Celebrating the fifth anniversary of the Humboldt Institute for Internet and Society
Charles Darwin called Alexander von Humboldt “the greatest scientific traveler who ever lived." Today, the German scientist is remembered as one of the founders of modern geography, a leader of the enlightenment, and an explorer whose experiments, knowledge and travels transformed science.
The Alexander von Humboldt Institute for Internet and Society (HIIG) was founded five years ago in that same spirit, with support from Google, the Humboldt University, University of the Arts, Social Science Research Center, and the Hans-Bredow Institute for Media Research. The goal of the HIIG is to analyze and understand the dynamic relationship between the Internet and our society: How do digital infrastructures and the various domains of our daily lives meld together? Which cultural, economic, legal and technical norms have to be adapted in the process of digitization? What is the relationship between Internet governance and innovation?
In a relatively short time, the HIIG has established itself as one of the international leaders in its field, with its faculty publishing nearly two hundred academic papers and hosting 150 public events. Its initiatives include Startup Clinics (to seek out and support entrepreneurs), the Digital Salon (a monthly forum to spur public debate), and the Network of Centers, which unites almost 70 research institutions in the field. This week, the HIIG is hosting the annual conference for the Association of Internet Researchers, bringing together over 500 researchers from all over the globe in what is shaping up to be one of the biggest and most important gatherings of its kind.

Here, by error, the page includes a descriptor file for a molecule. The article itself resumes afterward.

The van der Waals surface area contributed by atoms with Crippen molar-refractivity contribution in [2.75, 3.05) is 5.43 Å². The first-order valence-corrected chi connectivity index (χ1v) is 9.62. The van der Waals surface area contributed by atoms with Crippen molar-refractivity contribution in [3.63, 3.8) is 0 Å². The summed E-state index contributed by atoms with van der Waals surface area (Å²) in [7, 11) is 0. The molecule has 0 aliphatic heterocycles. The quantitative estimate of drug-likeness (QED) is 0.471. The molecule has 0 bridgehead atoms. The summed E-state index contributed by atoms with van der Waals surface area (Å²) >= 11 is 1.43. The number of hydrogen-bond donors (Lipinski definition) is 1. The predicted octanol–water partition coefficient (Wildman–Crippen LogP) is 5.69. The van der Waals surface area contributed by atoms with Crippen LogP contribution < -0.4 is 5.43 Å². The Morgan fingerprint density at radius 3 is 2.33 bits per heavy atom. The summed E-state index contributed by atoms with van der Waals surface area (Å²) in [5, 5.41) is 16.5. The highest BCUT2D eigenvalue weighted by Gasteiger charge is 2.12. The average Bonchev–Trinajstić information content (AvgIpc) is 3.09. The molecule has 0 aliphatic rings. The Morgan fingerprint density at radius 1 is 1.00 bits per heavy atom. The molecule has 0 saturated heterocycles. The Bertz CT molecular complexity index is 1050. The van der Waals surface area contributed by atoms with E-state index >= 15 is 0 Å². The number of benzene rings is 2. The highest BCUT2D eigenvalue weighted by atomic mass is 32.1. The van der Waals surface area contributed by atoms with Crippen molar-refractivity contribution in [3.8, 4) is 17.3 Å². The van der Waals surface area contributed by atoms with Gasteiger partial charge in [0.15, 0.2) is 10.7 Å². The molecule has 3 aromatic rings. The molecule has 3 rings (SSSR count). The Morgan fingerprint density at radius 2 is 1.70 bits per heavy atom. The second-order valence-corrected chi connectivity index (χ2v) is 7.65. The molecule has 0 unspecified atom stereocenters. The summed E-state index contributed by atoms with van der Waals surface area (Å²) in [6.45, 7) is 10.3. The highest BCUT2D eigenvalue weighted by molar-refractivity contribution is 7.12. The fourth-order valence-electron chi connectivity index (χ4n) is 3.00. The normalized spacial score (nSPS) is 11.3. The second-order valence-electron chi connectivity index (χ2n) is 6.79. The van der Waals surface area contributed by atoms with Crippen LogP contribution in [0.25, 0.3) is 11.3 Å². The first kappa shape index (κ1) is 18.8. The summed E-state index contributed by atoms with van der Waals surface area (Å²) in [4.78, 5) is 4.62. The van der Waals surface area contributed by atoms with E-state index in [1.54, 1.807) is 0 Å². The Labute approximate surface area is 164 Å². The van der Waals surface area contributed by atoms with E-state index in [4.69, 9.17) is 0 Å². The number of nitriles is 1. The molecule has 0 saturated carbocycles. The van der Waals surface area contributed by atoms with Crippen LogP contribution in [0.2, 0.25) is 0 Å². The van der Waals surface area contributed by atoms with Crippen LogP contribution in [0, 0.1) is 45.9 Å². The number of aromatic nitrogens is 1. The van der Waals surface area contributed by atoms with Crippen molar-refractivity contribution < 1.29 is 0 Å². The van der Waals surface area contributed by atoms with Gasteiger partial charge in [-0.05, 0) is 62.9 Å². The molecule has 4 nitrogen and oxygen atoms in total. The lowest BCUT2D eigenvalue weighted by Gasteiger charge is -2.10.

We’re proud that the HIIG’s supporters have grown to include a range of private sector and third-party organizations, including Cisco, KPMG and the Vodafone Institute, the German Federal Ministry for Research and Education, the German Federal Ministry for Economy and Energy, and the German Research Society. These sponsors will further strengthen the HIIG in its cross-disciplinary approach to conducting independent research and promoting open science.
Alexander von Humboldt relentlessly pursued his research on the cosmos, seeking to explain nothing less than “the world.” The HIIG has given itself a similarly expansive task: investigating the dynamics of Internet and society in the digital age. We congratulate the institute on its anniversary and commend its faculty for their success and passion. The journey has just begun.